The latest designs for the Albright-Knox Art Gallery's planned expansion were unveiled Thursday. The museum will close for an extended period of time once construction begins later this year.
A key feature is the addition of a new artwork titled "Common sky," an elaborate metal sculpture covered with glass and mirrors that will serve as a canopy over the courtyard of the 1962 Bunshaft Building. Gallery Director Janne Siren says it will create a new Indoor Town Square that will be free and open to the public year-round.
Siren says the space will host several programs including art-making activities, poetry readings, and music.
"It's really creating a portal through the park that used to exist there previously before the Bunshaft Building because there was a path exactly where we are creating that corridor now," Siren said.
Architect Shohei Shigematsu also unveiled plans for the new North Building and a winding bridge to connect it to the gallery's original 1905 building.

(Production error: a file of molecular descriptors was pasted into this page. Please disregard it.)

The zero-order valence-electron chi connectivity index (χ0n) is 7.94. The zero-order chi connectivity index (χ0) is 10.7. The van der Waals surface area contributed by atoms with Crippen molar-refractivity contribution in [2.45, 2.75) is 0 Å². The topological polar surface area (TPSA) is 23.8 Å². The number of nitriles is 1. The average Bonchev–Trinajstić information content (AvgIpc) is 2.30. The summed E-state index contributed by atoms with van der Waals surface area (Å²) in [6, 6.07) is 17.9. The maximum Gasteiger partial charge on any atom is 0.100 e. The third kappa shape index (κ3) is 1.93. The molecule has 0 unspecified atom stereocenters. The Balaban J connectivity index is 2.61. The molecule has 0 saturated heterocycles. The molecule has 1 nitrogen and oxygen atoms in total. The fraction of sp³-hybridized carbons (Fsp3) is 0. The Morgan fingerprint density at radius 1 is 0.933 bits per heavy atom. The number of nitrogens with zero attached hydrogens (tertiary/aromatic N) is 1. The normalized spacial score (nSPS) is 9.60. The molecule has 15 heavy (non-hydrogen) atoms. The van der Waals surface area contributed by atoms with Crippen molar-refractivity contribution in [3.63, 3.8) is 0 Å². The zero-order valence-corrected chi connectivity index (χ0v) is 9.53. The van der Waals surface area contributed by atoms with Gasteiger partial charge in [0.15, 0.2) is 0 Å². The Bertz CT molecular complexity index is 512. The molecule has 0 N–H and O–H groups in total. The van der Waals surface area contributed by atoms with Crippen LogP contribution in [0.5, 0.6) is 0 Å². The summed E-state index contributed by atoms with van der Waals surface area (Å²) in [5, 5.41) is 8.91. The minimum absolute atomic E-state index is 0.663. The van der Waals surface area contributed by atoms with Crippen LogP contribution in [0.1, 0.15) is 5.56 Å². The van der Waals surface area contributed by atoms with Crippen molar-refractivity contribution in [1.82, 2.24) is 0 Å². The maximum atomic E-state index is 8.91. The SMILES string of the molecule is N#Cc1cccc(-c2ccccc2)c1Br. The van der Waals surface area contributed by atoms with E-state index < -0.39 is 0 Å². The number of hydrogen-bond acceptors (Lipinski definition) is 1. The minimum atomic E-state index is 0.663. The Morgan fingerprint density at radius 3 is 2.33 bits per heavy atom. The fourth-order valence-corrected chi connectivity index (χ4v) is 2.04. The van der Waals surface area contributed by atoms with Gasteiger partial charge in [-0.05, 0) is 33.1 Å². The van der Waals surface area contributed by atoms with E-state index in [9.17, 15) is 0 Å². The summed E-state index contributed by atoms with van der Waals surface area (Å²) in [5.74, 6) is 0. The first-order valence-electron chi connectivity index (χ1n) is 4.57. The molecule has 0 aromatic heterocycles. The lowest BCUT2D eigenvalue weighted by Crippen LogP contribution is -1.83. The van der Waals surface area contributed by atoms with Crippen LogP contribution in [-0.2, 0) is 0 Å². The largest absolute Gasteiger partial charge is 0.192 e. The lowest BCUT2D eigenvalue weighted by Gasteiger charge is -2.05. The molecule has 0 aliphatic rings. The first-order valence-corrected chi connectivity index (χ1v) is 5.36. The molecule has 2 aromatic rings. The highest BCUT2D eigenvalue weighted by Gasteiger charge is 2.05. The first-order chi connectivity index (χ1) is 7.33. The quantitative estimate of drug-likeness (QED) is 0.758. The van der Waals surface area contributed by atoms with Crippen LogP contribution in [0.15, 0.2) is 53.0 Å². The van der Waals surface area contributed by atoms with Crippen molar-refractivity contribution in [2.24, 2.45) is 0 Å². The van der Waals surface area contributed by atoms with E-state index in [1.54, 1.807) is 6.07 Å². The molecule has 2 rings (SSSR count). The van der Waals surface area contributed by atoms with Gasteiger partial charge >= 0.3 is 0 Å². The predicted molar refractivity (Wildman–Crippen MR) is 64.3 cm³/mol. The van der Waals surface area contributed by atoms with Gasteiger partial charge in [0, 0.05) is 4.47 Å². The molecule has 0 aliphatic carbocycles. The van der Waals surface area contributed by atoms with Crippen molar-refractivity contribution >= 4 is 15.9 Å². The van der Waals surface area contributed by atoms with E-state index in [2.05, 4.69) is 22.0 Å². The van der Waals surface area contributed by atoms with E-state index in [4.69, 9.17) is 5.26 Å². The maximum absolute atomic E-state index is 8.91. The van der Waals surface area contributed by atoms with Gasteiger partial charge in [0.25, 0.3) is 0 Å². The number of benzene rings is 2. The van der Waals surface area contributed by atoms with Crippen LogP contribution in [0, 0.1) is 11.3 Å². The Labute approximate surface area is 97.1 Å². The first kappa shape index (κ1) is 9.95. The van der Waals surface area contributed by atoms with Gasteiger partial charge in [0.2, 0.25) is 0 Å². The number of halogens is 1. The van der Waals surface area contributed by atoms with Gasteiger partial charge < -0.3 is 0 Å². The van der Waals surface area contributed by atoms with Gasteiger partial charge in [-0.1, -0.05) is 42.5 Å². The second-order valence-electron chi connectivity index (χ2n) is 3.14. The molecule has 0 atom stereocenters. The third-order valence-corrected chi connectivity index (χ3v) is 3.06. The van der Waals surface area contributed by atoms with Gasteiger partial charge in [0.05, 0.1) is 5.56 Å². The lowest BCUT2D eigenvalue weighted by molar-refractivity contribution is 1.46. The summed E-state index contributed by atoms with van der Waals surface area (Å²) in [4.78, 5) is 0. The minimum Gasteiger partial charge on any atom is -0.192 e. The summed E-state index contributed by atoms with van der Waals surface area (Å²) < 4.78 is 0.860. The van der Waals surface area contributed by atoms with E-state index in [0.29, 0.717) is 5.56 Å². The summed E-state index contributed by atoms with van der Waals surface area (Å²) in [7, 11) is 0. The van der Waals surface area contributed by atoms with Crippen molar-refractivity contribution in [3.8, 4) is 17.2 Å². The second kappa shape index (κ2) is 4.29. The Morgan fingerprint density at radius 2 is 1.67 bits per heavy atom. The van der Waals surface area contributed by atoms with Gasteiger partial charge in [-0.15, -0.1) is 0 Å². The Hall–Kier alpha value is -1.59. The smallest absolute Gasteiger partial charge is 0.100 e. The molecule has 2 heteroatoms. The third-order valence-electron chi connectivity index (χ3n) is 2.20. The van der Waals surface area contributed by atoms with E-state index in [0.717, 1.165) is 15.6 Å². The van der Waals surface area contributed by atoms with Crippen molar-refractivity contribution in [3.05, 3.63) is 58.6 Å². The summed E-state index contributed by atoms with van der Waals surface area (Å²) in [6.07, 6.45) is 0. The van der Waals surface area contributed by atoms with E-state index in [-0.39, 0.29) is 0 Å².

A groundbreaking for the $160 million AK360 expansion project is slated for the end of 2019. Operations at the gallery's campus will begin to wind down when construction gets underway and the closure will last around two years. The museum will operate Albright-Knox Northland, a 15,000-square-foot space at 612 Northland Avenue starting in early 2020, which will host exhibitions, performances, and special events.
Community members can weigh in on the plans during a public forum at the Albright-Knox Saturday from 10 a.m. until noon.